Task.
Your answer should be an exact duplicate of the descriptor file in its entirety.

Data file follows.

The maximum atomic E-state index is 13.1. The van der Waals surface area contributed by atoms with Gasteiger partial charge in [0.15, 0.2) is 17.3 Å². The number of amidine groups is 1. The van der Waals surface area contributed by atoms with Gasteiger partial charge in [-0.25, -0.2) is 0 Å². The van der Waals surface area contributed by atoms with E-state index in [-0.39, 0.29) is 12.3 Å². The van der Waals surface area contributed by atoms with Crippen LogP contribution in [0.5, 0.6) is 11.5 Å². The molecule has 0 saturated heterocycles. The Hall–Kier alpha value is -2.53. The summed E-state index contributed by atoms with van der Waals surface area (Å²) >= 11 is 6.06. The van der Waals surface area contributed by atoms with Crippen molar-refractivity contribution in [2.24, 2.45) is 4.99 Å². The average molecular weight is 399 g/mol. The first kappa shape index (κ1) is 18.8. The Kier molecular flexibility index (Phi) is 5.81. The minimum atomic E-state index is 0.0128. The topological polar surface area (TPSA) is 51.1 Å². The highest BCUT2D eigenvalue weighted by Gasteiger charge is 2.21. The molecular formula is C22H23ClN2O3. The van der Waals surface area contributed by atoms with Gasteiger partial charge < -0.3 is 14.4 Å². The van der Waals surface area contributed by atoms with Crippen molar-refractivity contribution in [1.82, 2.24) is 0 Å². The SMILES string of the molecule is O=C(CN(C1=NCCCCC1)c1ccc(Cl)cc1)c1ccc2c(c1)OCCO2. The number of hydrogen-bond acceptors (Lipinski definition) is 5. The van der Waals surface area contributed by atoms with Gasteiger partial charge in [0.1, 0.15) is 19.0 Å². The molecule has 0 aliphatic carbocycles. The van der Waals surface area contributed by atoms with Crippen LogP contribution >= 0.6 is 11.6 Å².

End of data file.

The maximum atomic E-state index is 13.1. The van der Waals surface area contributed by atoms with Gasteiger partial charge in [0.15, 0.2) is 17.3 Å². The number of amidine groups is 1. The van der Waals surface area contributed by atoms with Gasteiger partial charge in [-0.25, -0.2) is 0 Å². The van der Waals surface area contributed by atoms with E-state index in [-0.39, 0.29) is 12.3 Å². The van der Waals surface area contributed by atoms with Crippen LogP contribution in [0.5, 0.6) is 11.5 Å². The molecule has 0 saturated heterocycles. The Hall–Kier alpha value is -2.53. The summed E-state index contributed by atoms with van der Waals surface area (Å²) >= 11 is 6.06. The van der Waals surface area contributed by atoms with Crippen molar-refractivity contribution in [2.24, 2.45) is 4.99 Å². The average molecular weight is 399 g/mol. The first kappa shape index (κ1) is 18.8. The Kier molecular flexibility index (Phi) is 5.81. The minimum atomic E-state index is 0.0128. The topological polar surface area (TPSA) is 51.1 Å². The highest BCUT2D eigenvalue weighted by Gasteiger charge is 2.21. The molecular formula is C22H23ClN2O3. The van der Waals surface area contributed by atoms with Gasteiger partial charge < -0.3 is 14.4 Å². The van der Waals surface area contributed by atoms with Crippen molar-refractivity contribution in [1.82, 2.24) is 0 Å². The SMILES string of the molecule is O=C(CN(C1=NCCCCC1)c1ccc(Cl)cc1)c1ccc2c(c1)OCCO2. The number of hydrogen-bond acceptors (Lipinski definition) is 5. The van der Waals surface area contributed by atoms with Gasteiger partial charge in [0.1, 0.15) is 19.0 Å². The molecule has 0 aliphatic carbocycles. The van der Waals surface area contributed by atoms with Crippen LogP contribution >= 0.6 is 11.6 Å².